Available for Windows
Time Played Completed
“Chahi’s opus is short but sharp, often painfully sharp, but beyond its unforgiving difficulty and relatively simple gameplay lies a unique and enthralling experience that the 15th Anniversary Edition brings bang up to date. An old favourite and as affecting now as it was in 1991.”
It was many, many otherworldly moons ago that I played Another World. I must have been around nine years old when I first played it and I’m not entirely sure how I discovered it at that age. It was most certainly a pirated version so I must have found it amongst the many bags and boxes of copied games me and my brother had back then. Nevertheless, Another World remains one of the most important games of my formative years. Industry veterans like Kojima, Suda, Mikami and most notably Ueda — whose Ico, and by extension Shadow of the Colossus, come closest to capturing and really understanding the feel and less-is-more design of Another World with its luminous sense of place, its emergent companionship amidst solitude and alienation, its measured aesthetics and limited exposition — all cite Another World as hugely influential, although I’m not sure how the hell Kojima fits into all that. Naturally when I saw the 15th Anniversary Edition going for 60% off at Good Old Games — a version I’ve wanted to play for a long time — I snapped it up in an instant. So yeah, you might want to add that to my list of insta-buys too.
In Another World you play as Lester, a scientist who, against all better judgement and common sense, decides to fire up the particle accelerator/collider at his laboratory during a thunderstorm. He must’ve missed the weather forecast. Needless to say his sorry ass is inadvertently transported to — you guessed it — another world; one fraught with danger and likely to reduce his life expectancy by roughly 100%.
Originally released on the Amiga in 1991, Another World was programmed, designed, illustrated and animated by Eric Chahi and scored by Jean-Francois Freitas under Delphine Software International. An action adventure through and through, it was a landmark title and I suspect lauded mostly for its beautiful, measured aesthetics and strong cinematic quality, the likes of which hadn’t been seen before in gaming. In a time where games looked like games — with their cluttering HUDs, high scores, over-zealous sound effects and music, unreal characters and modular copy/paste worlds littered with artificial pick-ups and pedestrian enemies — Another World was a breath of fresh air. It had no HUD (or even a GUI) to speak of, there was no music other than that of the intro and outro (okay, and that scene at the top of the tower), sound effects were sparse and ambient, and Lester was just an average guy in the wrong place at the wrong time.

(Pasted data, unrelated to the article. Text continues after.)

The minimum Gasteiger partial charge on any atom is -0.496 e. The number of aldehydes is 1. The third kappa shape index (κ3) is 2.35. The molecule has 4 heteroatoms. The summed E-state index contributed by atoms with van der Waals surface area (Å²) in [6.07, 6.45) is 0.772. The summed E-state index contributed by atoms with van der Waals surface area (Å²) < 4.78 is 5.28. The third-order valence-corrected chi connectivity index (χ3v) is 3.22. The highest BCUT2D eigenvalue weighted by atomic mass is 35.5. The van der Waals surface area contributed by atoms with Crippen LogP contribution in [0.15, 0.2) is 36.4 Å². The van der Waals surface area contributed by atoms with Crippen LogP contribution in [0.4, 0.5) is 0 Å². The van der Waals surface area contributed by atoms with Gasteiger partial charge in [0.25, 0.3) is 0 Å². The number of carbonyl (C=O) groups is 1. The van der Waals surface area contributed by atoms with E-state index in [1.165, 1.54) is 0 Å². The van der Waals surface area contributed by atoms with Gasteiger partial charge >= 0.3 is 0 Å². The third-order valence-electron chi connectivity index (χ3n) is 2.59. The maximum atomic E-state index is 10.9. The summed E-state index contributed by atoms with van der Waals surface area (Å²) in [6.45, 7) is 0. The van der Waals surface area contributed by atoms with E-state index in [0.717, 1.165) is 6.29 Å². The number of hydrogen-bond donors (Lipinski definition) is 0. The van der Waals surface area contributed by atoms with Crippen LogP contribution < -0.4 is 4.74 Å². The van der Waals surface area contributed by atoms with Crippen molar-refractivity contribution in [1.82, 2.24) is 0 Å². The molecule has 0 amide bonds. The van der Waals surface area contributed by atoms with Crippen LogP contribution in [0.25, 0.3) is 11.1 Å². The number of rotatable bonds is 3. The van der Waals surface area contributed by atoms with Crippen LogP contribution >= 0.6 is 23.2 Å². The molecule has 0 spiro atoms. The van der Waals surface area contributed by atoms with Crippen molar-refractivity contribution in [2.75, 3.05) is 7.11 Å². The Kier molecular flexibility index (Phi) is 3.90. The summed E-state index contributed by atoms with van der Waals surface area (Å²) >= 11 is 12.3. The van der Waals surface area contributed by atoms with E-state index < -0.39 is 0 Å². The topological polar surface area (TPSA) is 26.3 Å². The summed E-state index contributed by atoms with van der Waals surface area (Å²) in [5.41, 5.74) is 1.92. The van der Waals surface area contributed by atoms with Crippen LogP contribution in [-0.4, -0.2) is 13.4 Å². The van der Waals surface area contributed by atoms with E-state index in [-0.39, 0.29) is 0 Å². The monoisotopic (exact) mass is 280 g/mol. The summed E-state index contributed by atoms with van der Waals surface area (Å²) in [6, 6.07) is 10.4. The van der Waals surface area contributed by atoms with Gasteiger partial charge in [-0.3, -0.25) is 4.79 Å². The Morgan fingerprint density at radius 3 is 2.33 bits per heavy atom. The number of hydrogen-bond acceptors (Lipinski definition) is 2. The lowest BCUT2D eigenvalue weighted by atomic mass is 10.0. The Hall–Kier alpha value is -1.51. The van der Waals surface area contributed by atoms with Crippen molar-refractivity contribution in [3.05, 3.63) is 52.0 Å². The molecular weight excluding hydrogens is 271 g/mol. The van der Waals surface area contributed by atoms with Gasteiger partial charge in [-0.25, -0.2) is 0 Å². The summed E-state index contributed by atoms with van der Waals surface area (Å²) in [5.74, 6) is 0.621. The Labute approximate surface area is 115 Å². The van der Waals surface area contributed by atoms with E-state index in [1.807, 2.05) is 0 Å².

Another World gave the impression of realism with its loose and expressive visual style; the environments were muted but expansive with their limited colour palettes and striking compositions, suggesting much more beyond the frame; the characters and creatures were low in detail but impressionistic and fluidly animated, embellished with moments that breathed life into them like the alien beast stalking the cliffs in the distance after seeing Lester pull himself out of the pool (see above), or your newly acquainted alien friend patting you on the shoulder, saying something in an alien tongue and gesturing to follow him. It was mesmerising to the pre-teen me and even now still holds its own thanks to the higher resolution support, enhanced backgrounds and remastered sound of the 15th Anniversary Edition. I must admit, I wasn’t entirely sure of the higher resolution at first, thinking that it revealed flaws in the polygonal artwork that makes up the characters, creatures and cinematics, but as I played more I became accustomed to it and found it difficult to revert back to the 16 colour 320 x 200 resolution (gasp) of the un-enhanced original. It’s also a testament to the quality of the original’s sound (at least the Amiga version’s, with its infamous sound reproduction) that certain effects have been reused and enhanced rather than being outright replaced. I will say however, that there is one particular scene where a fisticuffs sound effect simply doesn’t cut it and somewhat undermines the severity of the situation. The backgrounds themselves have been sensitively updated, retaining and building upon the wonder and spectacle of the original’s. It’s remarkable just how well the essence of Another World has been kept intact.